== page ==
In conclusion, the results presented in this study show that the Notch signaling pathway was upregulated in PC-3 PCSCs. This finding further enabled us to uncover the synergistic effect of a combination of DOX with GSI on PCSCs. We demonstrated that inhibition of the Notch pathway by GSI enhances the anti-tumor effect of DOX in PCSCs, suggesting that Notch inhibition may have clinical benefits in targeting PCSCs. The synergy with GSI suggests that this combination warrants clinical evaluation.

Availability of data and materials

The datasets supporting the results of this article are included within the article.

Abbreviations

ATCC:

American Type Culture Collection

CSCs:

Cancer stem cells

DOX:

Docetaxel

FBS:

Fetal bovine serum

GAPDH:

Glyceraldehyde-3-phosphate dehydrogenase

GSI:

γ-Secretase inhibitor

MTS:

5-(3-Carboxymethoxyphenyl)-2-(4,5-dimethylthiazoly)-3-(4-sulfophenyl) tetrazolium, inner salt

PCSCs:

Prostate cancer stem-like cells

PI:

Propidium iodide

qRT-PCR:

Quantitative real-time reverse transcriptase polymerase chain reaction

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Acknowledgements

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Funding

This work was supported in part by the Health Commission of Hubei Province (WJ2015MB186, WJ2019H069).

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XH and LW designed the study. LW, HZ, YL, TL, and XH contributed to the data collection. LW and XH contributed to the stem cell culture. LW and HZ performed the statistical analyses and contributed to the interpretation of data. XH drafted the manuscript. XH, HZ, CX, and XW critically reviewed the manuscript for important intellectual content. XH secured funding. The authors read and approved the final manuscript.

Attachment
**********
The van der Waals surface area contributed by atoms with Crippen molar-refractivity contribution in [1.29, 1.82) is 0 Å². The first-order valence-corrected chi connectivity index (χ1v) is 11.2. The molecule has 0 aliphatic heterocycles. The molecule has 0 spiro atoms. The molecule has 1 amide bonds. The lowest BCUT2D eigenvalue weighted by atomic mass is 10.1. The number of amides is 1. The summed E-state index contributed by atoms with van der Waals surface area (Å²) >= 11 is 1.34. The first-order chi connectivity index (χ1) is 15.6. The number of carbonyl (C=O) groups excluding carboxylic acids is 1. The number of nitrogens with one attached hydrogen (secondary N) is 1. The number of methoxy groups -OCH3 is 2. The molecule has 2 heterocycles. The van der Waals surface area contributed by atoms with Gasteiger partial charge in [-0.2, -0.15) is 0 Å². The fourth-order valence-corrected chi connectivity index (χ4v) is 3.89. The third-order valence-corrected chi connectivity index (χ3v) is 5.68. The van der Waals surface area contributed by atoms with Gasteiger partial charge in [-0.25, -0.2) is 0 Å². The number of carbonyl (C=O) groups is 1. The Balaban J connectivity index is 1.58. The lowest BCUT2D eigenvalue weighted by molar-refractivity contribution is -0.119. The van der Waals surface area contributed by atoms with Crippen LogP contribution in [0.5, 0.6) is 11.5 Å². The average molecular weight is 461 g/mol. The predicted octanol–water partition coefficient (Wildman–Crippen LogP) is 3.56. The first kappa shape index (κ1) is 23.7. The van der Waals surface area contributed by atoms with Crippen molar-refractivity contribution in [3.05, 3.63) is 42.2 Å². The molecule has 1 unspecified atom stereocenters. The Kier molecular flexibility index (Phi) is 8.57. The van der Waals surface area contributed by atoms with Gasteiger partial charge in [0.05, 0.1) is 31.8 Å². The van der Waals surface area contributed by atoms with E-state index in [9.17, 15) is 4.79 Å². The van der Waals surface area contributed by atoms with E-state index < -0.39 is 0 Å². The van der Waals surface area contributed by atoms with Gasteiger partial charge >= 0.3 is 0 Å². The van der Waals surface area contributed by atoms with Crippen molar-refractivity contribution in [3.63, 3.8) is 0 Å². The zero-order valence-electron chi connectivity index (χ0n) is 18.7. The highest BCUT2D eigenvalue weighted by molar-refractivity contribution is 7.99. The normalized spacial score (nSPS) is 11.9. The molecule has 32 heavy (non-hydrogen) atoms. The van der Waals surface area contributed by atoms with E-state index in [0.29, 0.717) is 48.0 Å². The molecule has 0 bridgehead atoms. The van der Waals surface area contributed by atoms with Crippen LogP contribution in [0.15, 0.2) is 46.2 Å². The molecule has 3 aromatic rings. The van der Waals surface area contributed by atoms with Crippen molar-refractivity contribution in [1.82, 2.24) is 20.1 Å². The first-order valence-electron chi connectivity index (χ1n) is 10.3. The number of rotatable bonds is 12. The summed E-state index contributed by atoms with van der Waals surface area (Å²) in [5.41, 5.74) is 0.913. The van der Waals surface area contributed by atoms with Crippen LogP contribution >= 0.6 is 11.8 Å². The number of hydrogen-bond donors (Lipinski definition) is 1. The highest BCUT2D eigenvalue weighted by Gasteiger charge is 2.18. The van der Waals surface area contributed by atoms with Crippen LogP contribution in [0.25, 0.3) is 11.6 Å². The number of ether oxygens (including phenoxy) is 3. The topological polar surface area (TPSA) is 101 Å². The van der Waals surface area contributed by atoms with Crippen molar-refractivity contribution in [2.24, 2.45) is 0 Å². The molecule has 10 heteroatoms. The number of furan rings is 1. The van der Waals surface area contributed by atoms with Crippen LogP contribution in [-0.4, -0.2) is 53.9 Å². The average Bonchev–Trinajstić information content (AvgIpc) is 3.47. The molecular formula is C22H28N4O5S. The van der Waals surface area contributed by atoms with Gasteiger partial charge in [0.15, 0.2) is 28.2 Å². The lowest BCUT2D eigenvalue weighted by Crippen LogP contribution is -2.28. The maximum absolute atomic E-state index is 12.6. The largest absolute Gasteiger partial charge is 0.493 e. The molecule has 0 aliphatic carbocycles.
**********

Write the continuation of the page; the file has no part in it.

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Correspondence to Xing Huang.

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All animal experiments were conducted in accordance with the protocols approved by the Animal Care Committee of Wuhan University.

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Wang, L., Zi, H., Luo, Y. et al. Inhibition of Notch pathway enhances the anti-tumor effect of docetaxel in prostate cancer stem-like cells. Stem Cell Res Ther 11, 258 (2020). https://doi.org/10.1186/s13287-020-01773-w

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Keywords

  • Prostate cancer
  • Cancer stem cells
  • Notch
  • γ-Secretase inhibitor
  • Docetaxel resistance